DR. PETER HOTEZ: Well, you know, nobody said anything bad tonight, neither Senator Sanders nor Vice President Biden. Clearly, the vice president was at an advantage because you know, he's been through some of this before, he's been through H1N1 as vice president, he's been through Ebola, he's been through Zika. So I thought the vice president was really pitch perfect tonight. I thought he really nailed it and a lot of those elements -- maybe not going quite as far as the governors I would have liked, but he was quite strong. Bernie Sanders, Senator Sanders, you know, really was sort of stuck to his talking points about health care for all, which is fine, and, you know, it's relevant to this, but he couldn't really nail down the big pieces that the American --- that America needs to do now. The other thing he said which was factually incorrect is the drug companies are profiting off of this coronavirus infection. You know, we're trying to --- we've developed a vaccine for a coronavirus, we can't get the big pharma players interested at all because there's no money to be made for coronavirus, so on that one he was a bit tone deaf. As I said, he wasn't bad. He talked about the importance of access to health care, but in terms of the real big-picture stuff that needs to be done, the vice president was definitely ahead.

O’DONNELL: Dr. Gupta, what was your reaction to what you heard from the presidential candidates tonight?

DR. VIN GUPTA: Well, I'll echo what Dr. Hotez said, which is, you know, pandemic preparedness is not necessarily about strong primary health care system alone, it's about building capabilities that you can rapidly scale and deploy. It's about a health care workforce that's ready. Point of care testing that we have a pipeline for. Vaccines on the ready. Having public, private, and nonprofit organizations working in concert. We didn't have that. We haven't had that pre-Ebola, we haven't had that with COVID-19. It's having those pieces on the ready and being able to scale them up rapidly that we need. Vice President Biden talks about that. Senator Sanders talks about Medicare for All, which I think, unfortunately, has become so political that we're politicizing now this response to COVID-19. I don't think we need that right now. We need more of a focus on what's going to bend the curve with the response to COVID-19, I thought Biden really nailed it.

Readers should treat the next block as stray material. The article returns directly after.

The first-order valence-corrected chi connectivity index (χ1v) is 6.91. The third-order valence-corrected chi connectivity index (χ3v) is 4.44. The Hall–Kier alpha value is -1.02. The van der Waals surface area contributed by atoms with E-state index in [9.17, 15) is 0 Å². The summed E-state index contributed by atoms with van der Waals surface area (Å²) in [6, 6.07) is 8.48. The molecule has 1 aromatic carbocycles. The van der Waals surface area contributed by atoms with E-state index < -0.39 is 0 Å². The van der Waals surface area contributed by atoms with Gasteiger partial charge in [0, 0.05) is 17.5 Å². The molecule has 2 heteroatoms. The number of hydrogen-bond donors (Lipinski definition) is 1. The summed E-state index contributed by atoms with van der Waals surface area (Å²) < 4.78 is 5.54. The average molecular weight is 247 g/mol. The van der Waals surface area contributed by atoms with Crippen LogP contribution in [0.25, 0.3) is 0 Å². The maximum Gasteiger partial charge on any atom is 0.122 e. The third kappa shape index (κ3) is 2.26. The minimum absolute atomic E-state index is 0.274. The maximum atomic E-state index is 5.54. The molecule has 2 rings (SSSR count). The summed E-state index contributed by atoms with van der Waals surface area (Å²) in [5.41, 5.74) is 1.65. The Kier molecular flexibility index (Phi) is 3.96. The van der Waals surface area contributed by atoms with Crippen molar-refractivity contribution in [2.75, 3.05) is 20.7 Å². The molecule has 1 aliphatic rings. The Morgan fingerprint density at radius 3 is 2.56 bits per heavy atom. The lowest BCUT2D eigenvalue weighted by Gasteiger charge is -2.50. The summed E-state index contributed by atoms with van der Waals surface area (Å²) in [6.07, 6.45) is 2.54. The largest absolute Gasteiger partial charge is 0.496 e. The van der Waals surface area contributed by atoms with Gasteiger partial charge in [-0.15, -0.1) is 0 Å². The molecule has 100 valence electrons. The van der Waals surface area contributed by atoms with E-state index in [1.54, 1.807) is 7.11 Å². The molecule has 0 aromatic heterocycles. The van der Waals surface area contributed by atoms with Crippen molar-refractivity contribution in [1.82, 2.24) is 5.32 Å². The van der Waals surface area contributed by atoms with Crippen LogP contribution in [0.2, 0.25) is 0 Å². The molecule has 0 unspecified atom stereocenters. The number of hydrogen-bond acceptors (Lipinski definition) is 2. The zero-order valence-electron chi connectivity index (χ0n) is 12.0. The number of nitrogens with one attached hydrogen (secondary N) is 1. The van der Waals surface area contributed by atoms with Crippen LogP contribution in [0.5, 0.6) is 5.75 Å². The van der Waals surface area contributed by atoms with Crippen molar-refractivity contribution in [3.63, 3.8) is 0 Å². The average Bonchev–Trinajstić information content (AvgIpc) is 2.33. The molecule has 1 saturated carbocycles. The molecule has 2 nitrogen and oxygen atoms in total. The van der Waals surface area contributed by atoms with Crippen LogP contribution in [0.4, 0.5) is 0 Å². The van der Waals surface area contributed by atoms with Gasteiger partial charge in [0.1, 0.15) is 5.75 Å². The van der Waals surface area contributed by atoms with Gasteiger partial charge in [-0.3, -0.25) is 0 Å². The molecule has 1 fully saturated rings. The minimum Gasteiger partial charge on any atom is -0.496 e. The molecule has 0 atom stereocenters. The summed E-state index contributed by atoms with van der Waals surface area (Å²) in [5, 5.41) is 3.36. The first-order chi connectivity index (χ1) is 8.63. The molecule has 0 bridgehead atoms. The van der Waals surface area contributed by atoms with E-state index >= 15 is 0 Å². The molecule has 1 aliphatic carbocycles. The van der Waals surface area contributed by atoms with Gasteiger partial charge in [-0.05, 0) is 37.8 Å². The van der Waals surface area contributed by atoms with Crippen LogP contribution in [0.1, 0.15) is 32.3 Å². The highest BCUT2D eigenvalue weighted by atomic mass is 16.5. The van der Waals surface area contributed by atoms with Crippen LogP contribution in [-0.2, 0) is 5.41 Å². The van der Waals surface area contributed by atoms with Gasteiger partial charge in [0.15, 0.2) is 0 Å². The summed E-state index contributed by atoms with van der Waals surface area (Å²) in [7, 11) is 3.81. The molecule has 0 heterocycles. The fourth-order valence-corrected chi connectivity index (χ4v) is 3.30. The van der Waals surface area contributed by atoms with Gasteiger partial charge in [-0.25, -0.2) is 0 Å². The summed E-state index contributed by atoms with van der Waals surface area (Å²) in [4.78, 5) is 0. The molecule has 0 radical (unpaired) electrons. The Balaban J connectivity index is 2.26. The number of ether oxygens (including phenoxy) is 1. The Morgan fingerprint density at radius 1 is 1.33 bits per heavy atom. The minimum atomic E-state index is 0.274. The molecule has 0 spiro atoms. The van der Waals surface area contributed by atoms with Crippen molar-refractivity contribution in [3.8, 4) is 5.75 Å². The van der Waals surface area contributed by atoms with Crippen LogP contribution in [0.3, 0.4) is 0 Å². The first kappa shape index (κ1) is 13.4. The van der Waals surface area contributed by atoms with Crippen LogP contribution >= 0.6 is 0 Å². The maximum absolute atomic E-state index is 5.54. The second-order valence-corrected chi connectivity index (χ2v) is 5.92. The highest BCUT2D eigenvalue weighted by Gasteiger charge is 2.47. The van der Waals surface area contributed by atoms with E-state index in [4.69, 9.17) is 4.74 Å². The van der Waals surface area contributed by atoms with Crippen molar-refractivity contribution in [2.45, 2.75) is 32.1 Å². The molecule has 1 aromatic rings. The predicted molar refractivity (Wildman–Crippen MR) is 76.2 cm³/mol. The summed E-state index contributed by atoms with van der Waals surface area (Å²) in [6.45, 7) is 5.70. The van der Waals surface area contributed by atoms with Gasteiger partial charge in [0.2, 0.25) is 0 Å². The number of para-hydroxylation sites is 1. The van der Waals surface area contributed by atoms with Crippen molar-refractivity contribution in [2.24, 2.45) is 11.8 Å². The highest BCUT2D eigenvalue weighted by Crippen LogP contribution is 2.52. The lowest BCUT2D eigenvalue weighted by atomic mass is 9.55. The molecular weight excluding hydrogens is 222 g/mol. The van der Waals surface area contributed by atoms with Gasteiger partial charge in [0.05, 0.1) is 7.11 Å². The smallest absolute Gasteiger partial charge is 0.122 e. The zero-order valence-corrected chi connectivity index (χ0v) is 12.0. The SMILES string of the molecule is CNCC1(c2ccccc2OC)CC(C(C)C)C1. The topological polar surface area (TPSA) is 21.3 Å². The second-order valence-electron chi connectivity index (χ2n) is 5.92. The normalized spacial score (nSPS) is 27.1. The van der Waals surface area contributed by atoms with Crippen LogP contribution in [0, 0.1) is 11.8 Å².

O’DONNELL: Dr. Gupta, the President today recited the names of the CEOs and the heads of all sorts of retailing companies out there and in invoking their names, told Americans to not worry about being able to get things that they want to buy at their local stores, and they shouldn't go out there and load up on things, they should just buy the normal amount that they would buy anyway, but no one out there knows whether their local stores, including the guys who run these giant chains, they don't know if the workers in Seattle are going to be able to come to work next week. They don't know if the workers at a supermarket or a neighborhood market in New York are going to be able to come to work next week and that, in my perception, being out in there in those stores, is what's driving those lines and this buying that might look like hoarding, but it may be real provisioning for basically a locking-down of the restaurant business that we're seeing getting increasingly restricted, especially in New York City now.

GUPTA: Well, I think you've nailed it, Lawrence. There's uncertainty on the side of the American people which I think is driving these natural instincts. There's a feeling of a loss of agency by everybody. You know, the 65 --- 65-year-old patient with lung disease that I will see in clinic. I empower them to say, these are the things that you can do to take care of your health. We're losing that ability to say, individual empowerment will keep you healthy. We're shifting the paradigm and saying, help thy neighbor through things like social distancing. I think the problem here too is in addition to that uncertainty on the American people's side, us in the public health community are also uncertain. We don't know how many people are infected. What's the infection fatality rate? Not just the case fatality rate. How many people are truly infected? That's important information to know, we don't know it yet because we don't have broad testing, so there's a lot of uncertainty across all sectors here.

NB Daily 2020 Presidential Debates Health Care Coronavirus Medical Insurance MSNBC Other MSNBC Video Eugene Robinson Lawrence O'Donnell Claire McCaskill Donald Trump Joe Biden Bernie Sanders